"A flatworm, a cancer cell, and a lump of intelligent frog skin walk into a bar. The bartender asks, what's the deal? The flatworm chirps: Why, we're all model organisms in the works of the scientist Dr. Michael Levin!"
(the bartender then promptly starts to dissociate and have a panic attack)
Try answering the following questions to the best of your ability.
Take your time, they're meant to be tricky! Close your eyes if you need to visualize :)
- What is a "self"? Is it a whole person? A brain? The brain cells that make up a brain?!
- Do you think individual cells have goals they try to achieve, akin to humans pursuing their own goals?
- Are humans and animals the only creatures that can "remember"?
More specifically, the idea that cells, organs, and organisms can be sovereign, individual "selves". This is kind of a revolutionary idea, and it is a central theme to the research of accoladed Tufts scientist Michael Levin.
What is electricity?
What is an ion channel?
- Ion pumps - proteins that use chemical energy to pump ions against their concentration gradients (e.g. pushing positive ions towards a crowded space of other positive ions).
- Ion translocators - proteins local to each cell that stabilize the resting potential/ground voltage of that respective cell
- Gap junctions - will talk more about this in depth further down :)
Bioelectricity is responsible for many cell behaviors and functions. In addition to the several vital biological processes listed in the previous sections, bioelectricity is a fundamental impetus for morphogenesis, growth, and development of all multicellular life. It is an ancient property of living things, tracing its inception back to bacterial biofilms.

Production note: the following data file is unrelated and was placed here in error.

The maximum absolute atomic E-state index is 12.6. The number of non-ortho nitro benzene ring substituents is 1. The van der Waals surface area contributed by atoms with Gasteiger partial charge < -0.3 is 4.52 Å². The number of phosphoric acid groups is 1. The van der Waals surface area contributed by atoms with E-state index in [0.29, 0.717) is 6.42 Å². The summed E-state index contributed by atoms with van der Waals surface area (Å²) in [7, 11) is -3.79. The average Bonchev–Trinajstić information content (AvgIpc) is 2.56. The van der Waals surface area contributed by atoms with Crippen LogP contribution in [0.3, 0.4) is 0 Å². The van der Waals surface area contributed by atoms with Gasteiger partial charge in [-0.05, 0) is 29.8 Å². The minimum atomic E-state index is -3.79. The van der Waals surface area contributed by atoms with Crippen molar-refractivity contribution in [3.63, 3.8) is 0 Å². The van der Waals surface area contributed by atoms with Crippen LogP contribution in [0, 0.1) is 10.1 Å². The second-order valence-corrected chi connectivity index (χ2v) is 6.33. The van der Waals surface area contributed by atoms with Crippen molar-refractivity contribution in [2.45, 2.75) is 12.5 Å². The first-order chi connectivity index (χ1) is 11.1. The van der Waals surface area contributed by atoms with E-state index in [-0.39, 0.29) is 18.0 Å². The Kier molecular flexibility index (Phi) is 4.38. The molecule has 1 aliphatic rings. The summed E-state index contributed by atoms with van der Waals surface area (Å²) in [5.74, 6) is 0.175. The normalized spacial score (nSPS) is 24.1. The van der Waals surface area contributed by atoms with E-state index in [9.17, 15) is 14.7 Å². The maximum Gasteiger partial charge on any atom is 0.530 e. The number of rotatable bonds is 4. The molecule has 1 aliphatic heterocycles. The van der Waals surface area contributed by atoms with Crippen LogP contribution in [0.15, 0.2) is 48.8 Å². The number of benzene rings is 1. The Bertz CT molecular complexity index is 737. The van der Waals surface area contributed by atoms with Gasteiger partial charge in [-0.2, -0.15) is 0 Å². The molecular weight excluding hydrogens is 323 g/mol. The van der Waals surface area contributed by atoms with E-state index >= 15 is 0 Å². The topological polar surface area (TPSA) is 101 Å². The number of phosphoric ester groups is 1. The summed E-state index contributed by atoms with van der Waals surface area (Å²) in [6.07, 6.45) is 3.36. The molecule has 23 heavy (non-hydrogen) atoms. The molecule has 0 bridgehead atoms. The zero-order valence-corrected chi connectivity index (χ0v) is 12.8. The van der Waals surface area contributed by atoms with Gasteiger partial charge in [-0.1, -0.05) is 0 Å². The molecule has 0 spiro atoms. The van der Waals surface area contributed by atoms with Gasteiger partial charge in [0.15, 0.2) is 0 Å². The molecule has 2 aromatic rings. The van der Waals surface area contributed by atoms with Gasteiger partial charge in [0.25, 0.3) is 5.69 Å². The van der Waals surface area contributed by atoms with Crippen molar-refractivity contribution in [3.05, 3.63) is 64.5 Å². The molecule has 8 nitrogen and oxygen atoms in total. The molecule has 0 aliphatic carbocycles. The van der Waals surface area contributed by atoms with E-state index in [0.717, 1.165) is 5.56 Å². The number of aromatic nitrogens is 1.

Morphogenesis and metamorphosis
Planaria, a model organism
- Signals (either nervous, metabolic, or immune) from the site of injury begin to build up in the body
- Pluripotent stem cell reserves (making up about 30% of a planaria's body!) flock to the site of injury
- Stem cells proliferate into a blastema, a bud of tissue which differentiates into the structures needed
- The missing structures fully form into their target morphology, as in the structures that were prior injured. Cellular proliferation, differentiation then stops. Regeneration is complete!!
|Looks... suspiciously familiar, doesn't it?|
Gap junctions are an ancient ancestor of synapses. Neurons take advantage of these mini information highways to form our central nervous system! And these gap junctions have been at it for way longer too.
With the power of bioelectric voltage gradients, by manipulating ion channels and gap junctions, we can now change the target morphologies– the "homeostatic setpoints"– of living organisms. We can do this in a permanent way, too. If you kept the gap junctions of this two headed planarian off some more and cut them in half again, you would have two pairs of two headed worms. And just as simply, you could turn them back on, amputate them once more, and have one headed worms again.
"One view of cancer (distinct from the current paradigm of intrinsically "cancerous" cells resulting from specific DNA modifications) is as a problem of organization within a "society of cells". Cancer is, in some sense, a disease of geometry - a failure of cells to attend to the signals that normally organize their behavior towards the patterning needs of the host"